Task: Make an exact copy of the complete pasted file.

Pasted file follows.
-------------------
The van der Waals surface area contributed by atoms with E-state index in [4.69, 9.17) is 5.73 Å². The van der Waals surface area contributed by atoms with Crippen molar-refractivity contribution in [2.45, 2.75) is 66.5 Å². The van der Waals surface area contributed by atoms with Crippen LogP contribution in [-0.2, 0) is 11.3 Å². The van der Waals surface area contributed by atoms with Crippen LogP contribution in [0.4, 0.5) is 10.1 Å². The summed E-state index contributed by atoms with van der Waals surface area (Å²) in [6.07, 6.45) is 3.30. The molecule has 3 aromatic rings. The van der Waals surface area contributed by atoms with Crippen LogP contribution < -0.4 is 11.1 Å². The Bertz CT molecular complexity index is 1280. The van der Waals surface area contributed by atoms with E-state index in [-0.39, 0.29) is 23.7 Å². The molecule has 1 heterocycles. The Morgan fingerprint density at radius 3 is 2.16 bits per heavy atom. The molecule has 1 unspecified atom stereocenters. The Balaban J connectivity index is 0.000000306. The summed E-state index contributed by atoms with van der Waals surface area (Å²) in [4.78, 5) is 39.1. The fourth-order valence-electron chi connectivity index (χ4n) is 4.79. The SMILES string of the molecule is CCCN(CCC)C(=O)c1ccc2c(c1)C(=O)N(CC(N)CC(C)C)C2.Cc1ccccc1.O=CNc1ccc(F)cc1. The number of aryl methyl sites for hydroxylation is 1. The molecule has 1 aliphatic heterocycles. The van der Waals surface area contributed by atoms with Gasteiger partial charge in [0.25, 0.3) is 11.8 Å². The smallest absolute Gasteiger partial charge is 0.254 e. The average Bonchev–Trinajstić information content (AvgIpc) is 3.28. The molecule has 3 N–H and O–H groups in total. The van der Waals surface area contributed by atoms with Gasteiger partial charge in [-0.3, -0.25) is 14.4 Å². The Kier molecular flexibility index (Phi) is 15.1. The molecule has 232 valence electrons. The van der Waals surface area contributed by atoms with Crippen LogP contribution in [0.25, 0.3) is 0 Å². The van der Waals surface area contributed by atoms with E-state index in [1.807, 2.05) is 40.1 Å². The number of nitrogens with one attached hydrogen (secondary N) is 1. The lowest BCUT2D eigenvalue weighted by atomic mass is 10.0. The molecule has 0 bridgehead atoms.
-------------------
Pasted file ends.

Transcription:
The van der Waals surface area contributed by atoms with E-state index in [4.69, 9.17) is 5.73 Å². The van der Waals surface area contributed by atoms with Crippen molar-refractivity contribution in [2.45, 2.75) is 66.5 Å². The van der Waals surface area contributed by atoms with Crippen LogP contribution in [-0.2, 0) is 11.3 Å². The van der Waals surface area contributed by atoms with Crippen LogP contribution in [0.4, 0.5) is 10.1 Å². The summed E-state index contributed by atoms with van der Waals surface area (Å²) in [6.07, 6.45) is 3.30. The molecule has 3 aromatic rings. The van der Waals surface area contributed by atoms with Crippen LogP contribution < -0.4 is 11.1 Å². The Bertz CT molecular complexity index is 1280. The van der Waals surface area contributed by atoms with E-state index in [-0.39, 0.29) is 23.7 Å². The molecule has 1 heterocycles. The Morgan fingerprint density at radius 3 is 2.16 bits per heavy atom. The molecule has 1 unspecified atom stereocenters. The Balaban J connectivity index is 0.000000306. The summed E-state index contributed by atoms with van der Waals surface area (Å²) in [4.78, 5) is 39.1. The fourth-order valence-electron chi connectivity index (χ4n) is 4.79. The SMILES string of the molecule is CCCN(CCC)C(=O)c1ccc2c(c1)C(=O)N(CC(N)CC(C)C)C2.Cc1ccccc1.O=CNc1ccc(F)cc1. The number of aryl methyl sites for hydroxylation is 1. The molecule has 1 aliphatic heterocycles. The van der Waals surface area contributed by atoms with Gasteiger partial charge in [0.25, 0.3) is 11.8 Å². The smallest absolute Gasteiger partial charge is 0.254 e. The average Bonchev–Trinajstić information content (AvgIpc) is 3.28. The molecule has 3 N–H and O–H groups in total. The van der Waals surface area contributed by atoms with Gasteiger partial charge in [-0.3, -0.25) is 14.4 Å². The Kier molecular flexibility index (Phi) is 15.1. The molecule has 232 valence electrons. The van der Waals surface area contributed by atoms with Crippen LogP contribution in [0.25, 0.3) is 0 Å². The van der Waals surface area contributed by atoms with E-state index in [1.807, 2.05) is 40.1 Å². The number of nitrogens with one attached hydrogen (secondary N) is 1. The lowest BCUT2D eigenvalue weighted by atomic mass is 10.0. The molecule has 0 bridgehead atoms.